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Reality bites after robbie


Ireland manager Martin O’Neill, left, and assistant manager Roy Keane during squad training at the FAI National Training Centre in Abbotstown, Dublin.

Ireland manager Martin O’Neill, left, and assistant manager Roy Keane during squad training at the FAI National Training Centre in Abbotstown, Dublin.

Ireland striker Shane Long.

Ireland striker Shane Long.


Ireland manager Martin O’Neill, left, and assistant manager Roy Keane during squad training at the FAI National Training Centre in Abbotstown, Dublin.

Barely a month after Robbie Keane woke up to the reality of life without international football, Martin O'Neill is counting the cost of his absence.

With yesterday's withdrawal of Daryl Murphy and Kevin Doyle, O'Neill is down to bare bones and dealing with a full-blown striker crisis.

While Keane was around, even much reduced and less prolific in the last few years, he was something of a comfort blanket for all of us.

If push came to shove, there was always Robbie but with his name removed from the small group of strikers available at any given time, O'Neill's options look painfully thin in advance of the World Cup double-header against Georgia and Moldova.

"I don't think I would be giving away too many secrets when I say that maybe there's a dearth of Irish international players capable of playing in that position," said O'Neill.

"We have Shane (Long) and we have Jon Walters. At a push and in a different style we could play James McClean in that aspect," he added.

O'Neill reported no further progress on Scott Hogan but has handed Adam Rooney an opportunity to make his presence felt after a long time soldiering in the wilderness.

"Adam comes in and if he gets an opportunity, I'm sure he'd like to shine," he said.

O'Neill's difficulties are further complicated by the fact that neither Long nor Walters have been what could be described as regular starters for their clubs.

In Long's case, he is on a 17-game scoreless streak which is almost certainly connected, at least in some part, to the removal of Ronald Koeman from his life.

After years threatening to deliver a goal supply which would lift him into the top rank of Premier League goalscorers, Koeman's steady influence supplied the missing ingredient which allowed him to blossom in the second-half of last season.

In the build-up to Ireland's game with Belgium in Bordeaux, Thibaut Courtois rated Long on the same level as his own nation's top target men Romelu Lukaku and Christian Benteke.

Long did an amount of work in France during the finals but he didn't score and while he was killing hours between Ireland's games, he was reading that Koeman, his spark, was on his way to Everton to be replaced by Frenchman Claude Puel at St Mary's.

Wrapped up as he was in an Irish cocoon, he can't have any time to dwell on his change in club fortunes but on his return, the reality of a new manager hit him in the face. All the progress he made under Koeman seems to have evaporated.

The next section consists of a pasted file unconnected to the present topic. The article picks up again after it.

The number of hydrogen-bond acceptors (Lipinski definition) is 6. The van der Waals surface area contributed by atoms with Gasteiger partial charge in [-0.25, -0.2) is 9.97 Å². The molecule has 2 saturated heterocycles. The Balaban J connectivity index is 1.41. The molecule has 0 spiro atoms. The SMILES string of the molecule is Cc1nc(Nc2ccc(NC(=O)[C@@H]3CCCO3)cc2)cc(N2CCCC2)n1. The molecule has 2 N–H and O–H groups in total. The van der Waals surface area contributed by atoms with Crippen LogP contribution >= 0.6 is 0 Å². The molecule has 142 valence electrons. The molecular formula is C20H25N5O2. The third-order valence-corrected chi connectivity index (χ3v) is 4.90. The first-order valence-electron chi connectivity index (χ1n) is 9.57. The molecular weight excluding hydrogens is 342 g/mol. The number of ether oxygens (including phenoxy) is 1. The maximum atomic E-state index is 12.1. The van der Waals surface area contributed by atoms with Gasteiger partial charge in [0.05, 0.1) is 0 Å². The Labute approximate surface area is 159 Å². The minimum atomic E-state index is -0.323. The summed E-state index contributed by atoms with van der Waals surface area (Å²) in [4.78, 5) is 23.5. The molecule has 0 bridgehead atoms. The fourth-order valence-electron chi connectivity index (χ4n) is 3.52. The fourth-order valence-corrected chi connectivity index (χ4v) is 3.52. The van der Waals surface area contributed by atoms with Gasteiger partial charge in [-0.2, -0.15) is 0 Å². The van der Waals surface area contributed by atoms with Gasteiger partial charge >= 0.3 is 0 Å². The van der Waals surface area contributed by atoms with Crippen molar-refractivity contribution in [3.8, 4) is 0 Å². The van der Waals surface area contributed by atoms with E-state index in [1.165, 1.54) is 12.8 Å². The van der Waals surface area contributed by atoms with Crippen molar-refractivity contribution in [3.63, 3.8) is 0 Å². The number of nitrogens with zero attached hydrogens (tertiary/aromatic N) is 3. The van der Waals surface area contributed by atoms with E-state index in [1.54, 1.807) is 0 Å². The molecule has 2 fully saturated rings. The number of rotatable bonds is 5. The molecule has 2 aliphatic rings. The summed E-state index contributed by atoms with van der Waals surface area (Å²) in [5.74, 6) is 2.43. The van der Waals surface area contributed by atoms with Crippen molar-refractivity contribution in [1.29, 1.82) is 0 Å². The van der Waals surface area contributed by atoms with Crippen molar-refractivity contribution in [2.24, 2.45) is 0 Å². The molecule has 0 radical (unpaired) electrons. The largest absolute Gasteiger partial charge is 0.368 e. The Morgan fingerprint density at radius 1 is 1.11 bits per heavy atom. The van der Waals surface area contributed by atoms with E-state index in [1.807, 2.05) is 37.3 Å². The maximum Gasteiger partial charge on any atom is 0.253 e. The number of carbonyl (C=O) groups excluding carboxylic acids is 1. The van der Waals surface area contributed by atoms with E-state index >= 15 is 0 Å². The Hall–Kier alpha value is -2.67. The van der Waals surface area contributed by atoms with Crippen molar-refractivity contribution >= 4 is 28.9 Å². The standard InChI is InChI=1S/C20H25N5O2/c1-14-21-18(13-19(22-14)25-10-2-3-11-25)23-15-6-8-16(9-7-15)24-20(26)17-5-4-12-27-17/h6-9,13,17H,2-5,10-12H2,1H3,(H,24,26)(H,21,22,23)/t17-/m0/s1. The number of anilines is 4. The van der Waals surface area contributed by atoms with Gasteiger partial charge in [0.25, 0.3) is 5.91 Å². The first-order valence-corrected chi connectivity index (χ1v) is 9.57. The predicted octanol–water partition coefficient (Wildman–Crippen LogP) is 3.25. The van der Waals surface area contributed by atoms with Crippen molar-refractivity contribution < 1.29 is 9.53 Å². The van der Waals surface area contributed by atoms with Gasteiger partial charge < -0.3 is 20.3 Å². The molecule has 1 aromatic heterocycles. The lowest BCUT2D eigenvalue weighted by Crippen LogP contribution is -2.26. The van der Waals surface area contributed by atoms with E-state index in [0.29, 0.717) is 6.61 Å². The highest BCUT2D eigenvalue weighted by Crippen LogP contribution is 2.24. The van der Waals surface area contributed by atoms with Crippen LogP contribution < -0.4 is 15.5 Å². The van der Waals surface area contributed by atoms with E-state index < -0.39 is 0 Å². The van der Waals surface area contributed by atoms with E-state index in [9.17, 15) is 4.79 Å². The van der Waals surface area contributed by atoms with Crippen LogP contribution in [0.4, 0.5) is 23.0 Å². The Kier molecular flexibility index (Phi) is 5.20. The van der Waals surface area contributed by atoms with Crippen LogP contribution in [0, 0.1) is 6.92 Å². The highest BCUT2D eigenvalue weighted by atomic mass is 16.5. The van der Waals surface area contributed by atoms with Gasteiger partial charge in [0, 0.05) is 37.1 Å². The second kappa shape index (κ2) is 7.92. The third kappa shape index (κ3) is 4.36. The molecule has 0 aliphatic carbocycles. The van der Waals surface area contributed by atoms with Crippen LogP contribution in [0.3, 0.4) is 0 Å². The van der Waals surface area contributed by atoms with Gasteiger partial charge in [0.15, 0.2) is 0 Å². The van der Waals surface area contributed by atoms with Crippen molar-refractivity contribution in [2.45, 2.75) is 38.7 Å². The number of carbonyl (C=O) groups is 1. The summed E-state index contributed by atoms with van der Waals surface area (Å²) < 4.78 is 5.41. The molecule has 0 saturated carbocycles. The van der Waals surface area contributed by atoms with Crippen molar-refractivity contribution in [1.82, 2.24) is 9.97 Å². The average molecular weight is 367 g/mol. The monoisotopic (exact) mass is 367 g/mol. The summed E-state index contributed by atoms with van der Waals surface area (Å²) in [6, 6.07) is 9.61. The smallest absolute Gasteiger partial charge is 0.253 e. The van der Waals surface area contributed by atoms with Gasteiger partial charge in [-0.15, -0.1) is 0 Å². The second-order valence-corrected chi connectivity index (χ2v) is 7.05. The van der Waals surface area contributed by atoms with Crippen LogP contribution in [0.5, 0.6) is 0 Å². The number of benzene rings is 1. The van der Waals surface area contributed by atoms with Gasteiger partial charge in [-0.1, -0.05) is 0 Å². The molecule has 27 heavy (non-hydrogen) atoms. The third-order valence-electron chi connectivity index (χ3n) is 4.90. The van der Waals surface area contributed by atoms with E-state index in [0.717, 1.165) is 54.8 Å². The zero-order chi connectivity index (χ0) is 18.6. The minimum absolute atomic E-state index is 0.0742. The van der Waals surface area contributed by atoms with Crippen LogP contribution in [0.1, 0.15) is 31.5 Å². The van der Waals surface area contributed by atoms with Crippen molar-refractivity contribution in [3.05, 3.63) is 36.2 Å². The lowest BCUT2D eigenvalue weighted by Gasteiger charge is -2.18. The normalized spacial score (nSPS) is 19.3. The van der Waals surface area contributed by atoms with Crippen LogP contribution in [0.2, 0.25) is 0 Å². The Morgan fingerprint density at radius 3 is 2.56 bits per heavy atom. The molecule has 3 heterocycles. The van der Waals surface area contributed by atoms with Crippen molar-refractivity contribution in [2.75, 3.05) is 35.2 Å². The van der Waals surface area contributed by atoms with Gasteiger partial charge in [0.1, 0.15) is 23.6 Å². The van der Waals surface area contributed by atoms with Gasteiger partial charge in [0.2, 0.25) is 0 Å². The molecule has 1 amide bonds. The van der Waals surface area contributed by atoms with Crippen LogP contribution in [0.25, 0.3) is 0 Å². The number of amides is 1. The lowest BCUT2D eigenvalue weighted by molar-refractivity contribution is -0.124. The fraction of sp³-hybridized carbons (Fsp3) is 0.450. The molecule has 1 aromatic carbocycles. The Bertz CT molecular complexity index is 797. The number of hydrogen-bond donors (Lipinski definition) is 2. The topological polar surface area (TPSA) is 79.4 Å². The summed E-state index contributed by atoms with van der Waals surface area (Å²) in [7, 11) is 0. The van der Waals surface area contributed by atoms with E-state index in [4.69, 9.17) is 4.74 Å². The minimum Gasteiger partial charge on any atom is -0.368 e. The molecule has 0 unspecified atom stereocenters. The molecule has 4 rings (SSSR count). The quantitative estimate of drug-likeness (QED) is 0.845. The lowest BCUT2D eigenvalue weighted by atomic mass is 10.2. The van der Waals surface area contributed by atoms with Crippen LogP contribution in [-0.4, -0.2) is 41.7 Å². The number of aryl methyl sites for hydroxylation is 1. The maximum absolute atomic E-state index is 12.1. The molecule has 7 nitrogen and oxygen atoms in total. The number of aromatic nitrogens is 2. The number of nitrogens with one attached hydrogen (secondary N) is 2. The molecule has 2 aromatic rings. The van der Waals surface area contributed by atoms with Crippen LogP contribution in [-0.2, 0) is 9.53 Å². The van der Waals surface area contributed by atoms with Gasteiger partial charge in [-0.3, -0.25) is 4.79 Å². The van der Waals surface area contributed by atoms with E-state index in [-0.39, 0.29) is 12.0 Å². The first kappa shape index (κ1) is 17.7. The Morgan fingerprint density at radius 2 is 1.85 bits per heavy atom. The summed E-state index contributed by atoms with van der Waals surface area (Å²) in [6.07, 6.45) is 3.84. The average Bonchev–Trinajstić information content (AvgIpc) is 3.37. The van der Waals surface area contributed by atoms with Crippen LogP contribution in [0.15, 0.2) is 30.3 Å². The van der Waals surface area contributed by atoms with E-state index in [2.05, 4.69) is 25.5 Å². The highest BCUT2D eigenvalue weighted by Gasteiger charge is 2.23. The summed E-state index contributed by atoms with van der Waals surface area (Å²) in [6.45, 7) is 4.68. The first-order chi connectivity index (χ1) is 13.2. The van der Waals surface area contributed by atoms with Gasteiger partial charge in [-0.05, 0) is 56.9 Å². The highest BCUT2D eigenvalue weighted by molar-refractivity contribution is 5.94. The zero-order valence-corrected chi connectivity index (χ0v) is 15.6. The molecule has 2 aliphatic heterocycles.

"It would be nice if the players were coming in here were playing and scoring a few goals but even if they had a few goals, there would be no guarantee they would score against Georgia," claimed O'Neill.

"Obviously it is better if you are doing well. That is a given. We have lost Robbie Keane who has been the natural goalscorer and he was the one who thought you could conjure you a goal, get you a goal.

"We don't really have that. Jon Walters could nip in and get you something. Shane is the scorer of some really, really great goals. I want him to get into positions to score more often. But I don't think him seemingly not being a regular with Southampton would affect us because we would have to rely on certain players and Shane has been excellent for us in the past.

"It's very important for someone to step up and say, do you know what, I can score these goals.

"When you think about Kevin Doyle, he has missed the last couple of games. He is coming back and would probably be fit for the weekend at club level.

"It would be nice to have him but Adam steps in," said the Ireland boss.

O'Neill is also less than well supplied in the goalkeeping department and just as Keane's presence helped cover a multitude in the goalscoring area, Shay Given was a reassuring back-up to Darren Randolph.

According to O'Neill, David Forde remains committed to establishing himself at Portsmouth for the foreseeable future and Kieren Westwood's withdrawal with a calf injury leaves a big gap.

"I told you last time that David wanted to cement his place at Portsmouth and I totally understand that. He felt he needed some time to bed in there and he didn't want to be away on international matches," said O'Neill.

That leaves him with Danny Rogers, on loan from Aberdeen at Falkirk and Ian Lawlor, back at Manchester City and well down the queue.

So all told, this was an unsettling first day for O'Neill in a crunch six point week hosting Georgia at the Aviva and travelling to Moldova.

"Georgia will cause us the same sort of problems as they did in the two Euro qualifiers. I thought the first game was very tight. It was our first game as it was for them," he said.

"By the time we played them again, we'd beaten Gibraltar, the crowd were really up for it but it took us a long time to break them down and they caused us a few problems. I don't think we could be treating anybody lightly. Even if we were at full strength we couldn't do it.

"I'm concerned about the game. No thoughts at all about Moldova until we play the match and that's the message to the players," added the Ireland manager.